It is the best, worst, most confusing, profitable, and creative time to be in the hospitality industry. Hotels and resorts are expanding, ADR, as well as occupancy, are projected to grow, and development is strong. At the same time, customers are becoming more fickle about brand loyalty, technology is still a weak spot for many brands, and disruptors like Airbnb are continuing to challenge the marketplace.
Service, immersive themes, and technology are possible solutions for hotel and resorts. As is a great experience.
We think that the experience—what we call experience-driven design—can create an inviting atmosphere, strong revenue, and customer loyalty.
"Hotels need to move beyond brand identity and extend and deepen their relationships with travelers." -- Stephen Jennings, US Leader, Deloitte Hospitality.
Peanuts, Great Wolf Lodge, Margaritaville Resort Orlando, Hard Rock and our latest hotel projects for Nickelodeon, all use experience-driven design to create and build upon an established worldview or narrative. More than a theme, whose history is filled with too many tourist traps or champagne glass-shaped hot tubs, an experience driven by design is both an introduction to and a connection for guests and fans alike. Just like a new book or movie sequel, experience-driven resorts add to the overall narrative. They encourage guest loyalty and build devotion to the brand or franchise.
"An experience-driven design creates a cohesive narrative during your stay. A beginning, a middle--where the fun is--and an ending" says Johnnie Rush, Chief Innovation Officer for The McBride Company.
For entertainment brands like Nickelodeon or Margaritaville, creating the right physical experience to complement and enhance a world that has only existed in song or on-screen can be a rewarding challenge. But, there is a right way and a wrong way to create an experience-driven design. Cost, shortcuts, operations, profitability, and maintenance all factor into the final product.
Stories such as Harry Potter and Star Wars have strong, diverse, and passionate audiences. And like many brands, the way they interact with the narrative can vary depending on the channel (think Instagram vs TV or retail vs video games). Understanding which segments of these audiences are a potential fit with a resort that is located in the Caribbean or Asia is a critical first step. Fan expectations need to be balanced against market dynamics that affect the price, service-level, and amenities of hotels and resorts.
"We are working with a major media company who has multiple audiences interacting with their brand depending on the channel. Understanding those audiences is critical to creating the right experience. It's a challenge that traditional architecture firms struggle with. I learned this first-hand during my time with The Walt Disney Company, you need to find people with a unique blend of creative, financial, storytelling, and design abilities" says Rush.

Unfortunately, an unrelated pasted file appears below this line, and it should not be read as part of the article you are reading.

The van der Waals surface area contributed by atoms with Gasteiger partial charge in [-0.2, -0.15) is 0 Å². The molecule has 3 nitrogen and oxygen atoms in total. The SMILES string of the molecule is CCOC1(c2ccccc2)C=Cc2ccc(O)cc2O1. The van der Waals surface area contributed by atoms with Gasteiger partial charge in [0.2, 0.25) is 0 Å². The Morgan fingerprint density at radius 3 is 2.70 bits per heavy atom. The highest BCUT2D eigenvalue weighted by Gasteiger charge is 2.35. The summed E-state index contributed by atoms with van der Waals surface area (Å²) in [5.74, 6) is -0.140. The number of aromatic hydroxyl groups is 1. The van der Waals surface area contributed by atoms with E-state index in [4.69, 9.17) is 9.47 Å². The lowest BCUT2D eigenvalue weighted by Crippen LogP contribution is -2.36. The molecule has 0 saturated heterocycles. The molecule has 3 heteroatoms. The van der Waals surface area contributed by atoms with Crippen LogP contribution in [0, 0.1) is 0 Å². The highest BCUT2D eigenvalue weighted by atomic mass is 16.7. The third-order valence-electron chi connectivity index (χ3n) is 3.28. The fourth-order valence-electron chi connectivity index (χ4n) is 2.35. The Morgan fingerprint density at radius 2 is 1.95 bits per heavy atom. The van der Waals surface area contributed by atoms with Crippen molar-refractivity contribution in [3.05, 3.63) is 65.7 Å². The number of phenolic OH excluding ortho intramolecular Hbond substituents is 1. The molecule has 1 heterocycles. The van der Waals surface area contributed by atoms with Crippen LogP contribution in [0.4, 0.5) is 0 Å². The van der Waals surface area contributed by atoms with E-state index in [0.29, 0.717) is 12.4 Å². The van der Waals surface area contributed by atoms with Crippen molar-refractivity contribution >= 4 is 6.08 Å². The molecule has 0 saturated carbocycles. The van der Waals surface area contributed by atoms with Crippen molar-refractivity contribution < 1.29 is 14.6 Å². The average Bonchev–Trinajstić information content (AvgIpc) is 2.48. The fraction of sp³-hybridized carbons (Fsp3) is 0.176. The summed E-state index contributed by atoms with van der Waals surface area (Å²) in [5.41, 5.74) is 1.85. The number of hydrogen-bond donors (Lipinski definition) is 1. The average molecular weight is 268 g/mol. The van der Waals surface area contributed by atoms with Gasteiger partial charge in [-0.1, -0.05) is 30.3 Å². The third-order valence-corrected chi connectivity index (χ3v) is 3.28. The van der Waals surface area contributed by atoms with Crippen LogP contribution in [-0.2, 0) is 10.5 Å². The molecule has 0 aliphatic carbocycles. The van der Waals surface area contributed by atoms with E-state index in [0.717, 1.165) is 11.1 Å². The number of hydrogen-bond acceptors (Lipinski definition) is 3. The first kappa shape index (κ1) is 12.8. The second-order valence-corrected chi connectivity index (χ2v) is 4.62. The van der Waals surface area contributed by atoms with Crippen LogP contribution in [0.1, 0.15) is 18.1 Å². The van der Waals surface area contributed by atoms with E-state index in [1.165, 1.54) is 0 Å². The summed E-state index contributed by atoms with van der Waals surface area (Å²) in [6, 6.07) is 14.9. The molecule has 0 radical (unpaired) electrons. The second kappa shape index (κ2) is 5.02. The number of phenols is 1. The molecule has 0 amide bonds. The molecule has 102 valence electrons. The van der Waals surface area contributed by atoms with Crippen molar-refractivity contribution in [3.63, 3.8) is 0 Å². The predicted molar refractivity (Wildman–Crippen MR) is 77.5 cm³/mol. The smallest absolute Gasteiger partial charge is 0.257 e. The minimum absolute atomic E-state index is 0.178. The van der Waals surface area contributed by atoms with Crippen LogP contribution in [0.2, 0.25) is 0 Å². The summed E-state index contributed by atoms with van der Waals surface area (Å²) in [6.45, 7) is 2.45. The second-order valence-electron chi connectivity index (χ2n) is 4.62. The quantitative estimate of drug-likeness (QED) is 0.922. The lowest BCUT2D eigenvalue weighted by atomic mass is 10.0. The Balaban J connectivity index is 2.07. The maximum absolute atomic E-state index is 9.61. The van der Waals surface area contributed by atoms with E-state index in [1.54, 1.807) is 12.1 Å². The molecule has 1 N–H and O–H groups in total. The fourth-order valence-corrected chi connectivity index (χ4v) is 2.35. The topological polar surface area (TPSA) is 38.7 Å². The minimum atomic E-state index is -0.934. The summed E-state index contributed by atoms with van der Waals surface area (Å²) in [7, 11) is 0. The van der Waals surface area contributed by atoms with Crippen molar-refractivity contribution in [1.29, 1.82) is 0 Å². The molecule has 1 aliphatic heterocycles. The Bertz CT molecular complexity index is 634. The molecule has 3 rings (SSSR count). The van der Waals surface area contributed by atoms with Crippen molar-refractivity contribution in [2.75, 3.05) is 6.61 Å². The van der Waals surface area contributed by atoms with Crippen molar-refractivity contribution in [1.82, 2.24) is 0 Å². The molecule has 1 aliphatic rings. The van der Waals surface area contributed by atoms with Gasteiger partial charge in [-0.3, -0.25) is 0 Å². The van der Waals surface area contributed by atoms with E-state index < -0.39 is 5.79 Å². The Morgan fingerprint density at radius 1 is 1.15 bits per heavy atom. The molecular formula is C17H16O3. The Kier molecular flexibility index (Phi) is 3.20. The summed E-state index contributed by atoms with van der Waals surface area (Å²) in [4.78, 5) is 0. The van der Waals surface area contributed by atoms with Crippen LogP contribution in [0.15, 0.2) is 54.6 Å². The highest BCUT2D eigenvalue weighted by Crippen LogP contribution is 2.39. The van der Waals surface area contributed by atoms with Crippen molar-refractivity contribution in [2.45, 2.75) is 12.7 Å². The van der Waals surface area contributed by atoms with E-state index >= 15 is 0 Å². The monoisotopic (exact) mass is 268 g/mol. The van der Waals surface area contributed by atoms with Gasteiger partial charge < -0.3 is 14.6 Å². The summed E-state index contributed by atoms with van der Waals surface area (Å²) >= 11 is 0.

A mismatched audience could devalue the experience, harm the brand or become a barrier to booking for guests. A Star Trek resort was a good fit for Las Vegas, but probably not Ft. Myers, Florida.
Experience-driven designs create as much passion in the guest as they do the creative owner or developer. A developer wants to be smart with the investment and ensure a consistent ROI. For the creative owner, they are entrusting their most valuable asset—the story—to another person or company. Both parties are deeply invested in a project such as Margaritaville Resort Orlando.
Even something as simple as a fountain can destroy a relationship. A designer creates a beautiful, impressive fountain, but does not consider the maintenance or operational costs. The resort operations team cannot maintain it and it sits dormant. The creative owner gets frustrated because the narrative is broken. It's like you ripped pages out of a book, but that book is still for sale. Both parties get frustrated and lose trust.
This is one of the most valuable, but often overlooked roles for a project--creative orchestration between the developer and the creative owner.
The McBride Company CEO, Pat McBride elaborates on this idea: "We don't create an experience only for opening day. That experience needs to be the same on opening day or day 2,000. Guests and fans are willing to pay to be a part of an immersive atmosphere, but they expect the atmosphere to be perfect."
Most architecture firms or even theme park designers start with the wow and then scale back. They show the creative owner the best possible interpretation of their brand. Then budgets and timelines start to chip away at that idea. Design intelligence is a specific approach to develop a creative vision that can be built and be profitable. It means having knowledge of materials, maintenance, operations, and a background in storytelling to ensure everything works in harmony.
Design intelligence also informs the approach to merging design with operations. Like in the fountain example above, it helps teams be smart about materials and maintenance to ensure that the experience stays consistent both for the creative owner and the guest.
"Using design intelligence to build a physical space is a lot like creating a great family movie script. The whole movie is well-done, but there are jokes for my kids and subtle nods for me" explains Rush. "It keeps both groups engaged and the experience moving forward. Design intelligence helps us create the same dynamic but in a lobby or restaurant."
Audience, trust, and design intelligence are the basics of experience-driven design They are how we approached and built exceptional experiences for brands such as Peanuts, ESPN, Discovery Channel, Great Wolf Lodge and Nickelodeon among others. And these exceptional experiences are creating market differentiation when others are too focused on tech or disruption.
Different locations, different brands, but all with a common approach to creating a great experience.